Green Habits for Lent

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Below is the start of a list of some Green Habits that you might like to take up this Lent. You can make a pledge of what you will do at the Eco Parish display in both churches.

 

1. Parish Eco Team:

The parish has decided to focus its efforts over the coming weeks and months to become more aware of its actions in the day-to-day running of the parish. This includes how the parish uses its energy, heating, lights, how it recycles, and how it tends to the grounds. Is the parish energy efficient? Is the parish recycling and not creating waste? Are the parish grounds treating the wildlife with respect and a place where wildlife can flourish?

 

There are all very important questions for the parish community to answer and act upon. We have many plans and steps to take. The first step has been getting in touch with the organisation, Eco Congregation Ireland. The organisation works with different faith communities to help them become more eco aware and take the necessary steps to move forward. Our second step is to form a team that will work together to achieve the goal of becoming an eco-parish, to survey what is needed on how to achieve these goals, take the steps that are needed and work towards achieving the Eco Congregation Awards.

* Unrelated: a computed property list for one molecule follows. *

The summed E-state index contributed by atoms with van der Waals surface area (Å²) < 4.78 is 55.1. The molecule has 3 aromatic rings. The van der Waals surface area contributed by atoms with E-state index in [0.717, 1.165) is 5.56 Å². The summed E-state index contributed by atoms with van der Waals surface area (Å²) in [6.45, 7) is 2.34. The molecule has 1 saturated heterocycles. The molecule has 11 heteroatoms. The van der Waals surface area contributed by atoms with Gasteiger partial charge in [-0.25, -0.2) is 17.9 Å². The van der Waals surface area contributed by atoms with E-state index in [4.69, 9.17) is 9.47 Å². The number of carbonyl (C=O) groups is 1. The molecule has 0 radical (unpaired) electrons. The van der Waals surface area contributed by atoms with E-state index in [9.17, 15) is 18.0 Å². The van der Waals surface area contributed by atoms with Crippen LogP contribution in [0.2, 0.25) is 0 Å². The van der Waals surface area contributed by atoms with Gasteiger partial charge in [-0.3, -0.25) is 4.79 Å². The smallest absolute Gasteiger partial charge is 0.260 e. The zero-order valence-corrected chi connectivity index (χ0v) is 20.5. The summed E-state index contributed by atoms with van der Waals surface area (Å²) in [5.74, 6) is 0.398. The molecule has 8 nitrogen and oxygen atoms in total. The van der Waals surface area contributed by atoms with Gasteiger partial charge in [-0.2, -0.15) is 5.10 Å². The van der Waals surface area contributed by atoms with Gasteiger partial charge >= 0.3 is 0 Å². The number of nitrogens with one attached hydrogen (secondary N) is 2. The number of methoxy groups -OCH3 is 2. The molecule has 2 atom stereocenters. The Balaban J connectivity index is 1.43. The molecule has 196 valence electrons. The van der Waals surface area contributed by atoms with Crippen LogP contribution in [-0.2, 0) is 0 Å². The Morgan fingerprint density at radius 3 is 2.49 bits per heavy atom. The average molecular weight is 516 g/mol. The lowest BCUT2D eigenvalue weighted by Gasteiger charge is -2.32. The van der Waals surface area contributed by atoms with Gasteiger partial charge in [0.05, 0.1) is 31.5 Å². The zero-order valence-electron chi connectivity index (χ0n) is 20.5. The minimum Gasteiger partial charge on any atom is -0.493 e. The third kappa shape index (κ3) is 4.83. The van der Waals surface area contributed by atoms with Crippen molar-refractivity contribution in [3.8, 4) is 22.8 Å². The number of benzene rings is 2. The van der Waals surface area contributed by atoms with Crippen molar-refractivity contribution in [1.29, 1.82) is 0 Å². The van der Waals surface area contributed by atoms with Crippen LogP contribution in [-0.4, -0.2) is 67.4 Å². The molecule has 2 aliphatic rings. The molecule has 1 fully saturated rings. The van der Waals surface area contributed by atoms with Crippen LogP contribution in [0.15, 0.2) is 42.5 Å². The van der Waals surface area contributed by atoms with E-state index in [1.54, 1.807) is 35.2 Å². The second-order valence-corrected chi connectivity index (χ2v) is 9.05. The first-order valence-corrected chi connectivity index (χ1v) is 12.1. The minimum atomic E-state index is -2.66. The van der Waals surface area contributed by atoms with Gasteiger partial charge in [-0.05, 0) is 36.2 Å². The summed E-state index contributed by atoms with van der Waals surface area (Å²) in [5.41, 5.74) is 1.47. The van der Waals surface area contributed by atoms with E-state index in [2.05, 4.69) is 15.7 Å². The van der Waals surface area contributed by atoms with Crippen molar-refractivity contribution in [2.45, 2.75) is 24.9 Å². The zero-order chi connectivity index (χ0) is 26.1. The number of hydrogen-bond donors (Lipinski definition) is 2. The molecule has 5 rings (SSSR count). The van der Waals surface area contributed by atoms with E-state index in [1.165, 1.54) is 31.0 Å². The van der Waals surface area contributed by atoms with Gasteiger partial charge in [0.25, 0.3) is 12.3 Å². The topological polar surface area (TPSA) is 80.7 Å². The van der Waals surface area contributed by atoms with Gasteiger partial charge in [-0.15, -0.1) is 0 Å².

Are you interested in gardening? Energy options? Water use? Recycling? Energy use? The why not think of joining the parish Eco Team to help work towards the parish achieving the Eco Congregation Awards?

 

Could you sign up to being part of the Parish Eco Team?

 

2. Shop Local:

Shop as local as possible, particularly for fruit and veg. The average number of kilometres that our food travels has doubled over the last 30 years. Since 1992, the amount of food flown overseas has increased by 140%.

 

Food transport accounts for one quarter of all heavy-goods vehicle miles in Ireland, and estimates of the carbon emissions caused by food transportation range from 1.8% to 3.5% of Ireland’s total greenhouse gas emissions.